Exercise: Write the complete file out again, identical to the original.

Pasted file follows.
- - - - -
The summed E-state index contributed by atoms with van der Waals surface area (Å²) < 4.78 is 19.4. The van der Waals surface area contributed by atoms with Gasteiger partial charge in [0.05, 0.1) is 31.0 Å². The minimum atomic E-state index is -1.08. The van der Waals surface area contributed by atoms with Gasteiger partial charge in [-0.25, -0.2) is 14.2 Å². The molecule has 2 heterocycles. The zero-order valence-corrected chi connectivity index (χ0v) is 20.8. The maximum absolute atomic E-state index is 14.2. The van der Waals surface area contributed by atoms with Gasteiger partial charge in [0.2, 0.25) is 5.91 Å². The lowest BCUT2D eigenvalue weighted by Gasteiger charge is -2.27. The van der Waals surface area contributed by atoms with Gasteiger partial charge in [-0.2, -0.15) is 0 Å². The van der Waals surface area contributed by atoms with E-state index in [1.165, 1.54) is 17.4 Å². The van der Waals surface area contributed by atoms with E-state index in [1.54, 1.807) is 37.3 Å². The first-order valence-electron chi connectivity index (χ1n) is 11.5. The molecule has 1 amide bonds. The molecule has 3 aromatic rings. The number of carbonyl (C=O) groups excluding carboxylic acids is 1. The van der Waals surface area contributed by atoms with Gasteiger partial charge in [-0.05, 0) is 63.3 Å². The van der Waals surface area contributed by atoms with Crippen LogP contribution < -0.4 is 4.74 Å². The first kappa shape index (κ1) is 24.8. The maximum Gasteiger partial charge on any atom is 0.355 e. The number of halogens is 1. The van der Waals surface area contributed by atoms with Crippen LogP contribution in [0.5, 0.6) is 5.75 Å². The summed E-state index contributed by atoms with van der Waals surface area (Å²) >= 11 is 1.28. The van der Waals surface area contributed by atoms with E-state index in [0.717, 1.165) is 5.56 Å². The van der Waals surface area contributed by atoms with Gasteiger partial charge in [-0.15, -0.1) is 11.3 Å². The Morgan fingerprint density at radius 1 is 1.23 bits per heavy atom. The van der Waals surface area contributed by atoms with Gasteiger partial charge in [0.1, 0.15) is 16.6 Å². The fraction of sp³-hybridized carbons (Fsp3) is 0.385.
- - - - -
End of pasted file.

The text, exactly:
The summed E-state index contributed by atoms with van der Waals surface area (Å²) < 4.78 is 19.4. The van der Waals surface area contributed by atoms with Gasteiger partial charge in [0.05, 0.1) is 31.0 Å². The minimum atomic E-state index is -1.08. The van der Waals surface area contributed by atoms with Gasteiger partial charge in [-0.25, -0.2) is 14.2 Å². The molecule has 2 heterocycles. The zero-order valence-corrected chi connectivity index (χ0v) is 20.8. The maximum absolute atomic E-state index is 14.2. The van der Waals surface area contributed by atoms with Gasteiger partial charge in [0.2, 0.25) is 5.91 Å². The lowest BCUT2D eigenvalue weighted by Gasteiger charge is -2.27. The van der Waals surface area contributed by atoms with Gasteiger partial charge in [-0.2, -0.15) is 0 Å². The van der Waals surface area contributed by atoms with E-state index in [1.165, 1.54) is 17.4 Å². The van der Waals surface area contributed by atoms with E-state index in [1.54, 1.807) is 37.3 Å². The first-order valence-electron chi connectivity index (χ1n) is 11.5. The molecule has 1 amide bonds. The molecule has 3 aromatic rings. The number of carbonyl (C=O) groups excluding carboxylic acids is 1. The van der Waals surface area contributed by atoms with Gasteiger partial charge in [-0.05, 0) is 63.3 Å². The van der Waals surface area contributed by atoms with Crippen LogP contribution < -0.4 is 4.74 Å². The first kappa shape index (κ1) is 24.8. The maximum Gasteiger partial charge on any atom is 0.355 e. The number of halogens is 1. The van der Waals surface area contributed by atoms with Crippen LogP contribution in [0.5, 0.6) is 5.75 Å². The summed E-state index contributed by atoms with van der Waals surface area (Å²) >= 11 is 1.28. The van der Waals surface area contributed by atoms with E-state index in [0.717, 1.165) is 5.56 Å². The van der Waals surface area contributed by atoms with Gasteiger partial charge in [-0.15, -0.1) is 11.3 Å². The Morgan fingerprint density at radius 1 is 1.23 bits per heavy atom. The van der Waals surface area contributed by atoms with Gasteiger partial charge in [0.1, 0.15) is 16.6 Å². The fraction of sp³-hybridized carbons (Fsp3) is 0.385.